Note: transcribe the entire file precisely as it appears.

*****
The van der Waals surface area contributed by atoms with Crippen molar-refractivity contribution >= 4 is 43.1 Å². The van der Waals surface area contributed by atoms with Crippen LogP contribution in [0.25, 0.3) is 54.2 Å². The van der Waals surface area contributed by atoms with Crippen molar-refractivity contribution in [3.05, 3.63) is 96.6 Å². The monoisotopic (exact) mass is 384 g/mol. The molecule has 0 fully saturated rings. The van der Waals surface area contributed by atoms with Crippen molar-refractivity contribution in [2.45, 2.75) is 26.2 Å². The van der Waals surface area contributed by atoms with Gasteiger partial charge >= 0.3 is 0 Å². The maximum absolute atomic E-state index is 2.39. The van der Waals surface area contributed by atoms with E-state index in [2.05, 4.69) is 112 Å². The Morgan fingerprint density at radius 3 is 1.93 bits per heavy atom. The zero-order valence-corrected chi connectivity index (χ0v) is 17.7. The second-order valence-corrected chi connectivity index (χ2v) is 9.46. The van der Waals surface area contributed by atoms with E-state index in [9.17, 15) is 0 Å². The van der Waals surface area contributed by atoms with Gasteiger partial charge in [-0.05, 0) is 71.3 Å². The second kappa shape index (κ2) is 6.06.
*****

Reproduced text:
The van der Waals surface area contributed by atoms with Crippen molar-refractivity contribution >= 4 is 43.1 Å². The van der Waals surface area contributed by atoms with Crippen LogP contribution in [0.25, 0.3) is 54.2 Å². The van der Waals surface area contributed by atoms with Crippen molar-refractivity contribution in [3.05, 3.63) is 96.6 Å². The monoisotopic (exact) mass is 384 g/mol. The molecule has 0 fully saturated rings. The van der Waals surface area contributed by atoms with Crippen molar-refractivity contribution in [2.45, 2.75) is 26.2 Å². The van der Waals surface area contributed by atoms with Gasteiger partial charge >= 0.3 is 0 Å². The maximum absolute atomic E-state index is 2.39. The van der Waals surface area contributed by atoms with E-state index in [2.05, 4.69) is 112 Å². The Morgan fingerprint density at radius 3 is 1.93 bits per heavy atom. The zero-order valence-corrected chi connectivity index (χ0v) is 17.7. The second-order valence-corrected chi connectivity index (χ2v) is 9.46. The van der Waals surface area contributed by atoms with E-state index in [9.17, 15) is 0 Å². The van der Waals surface area contributed by atoms with Gasteiger partial charge in [-0.05, 0) is 71.3 Å². The second kappa shape index (κ2) is 6.06.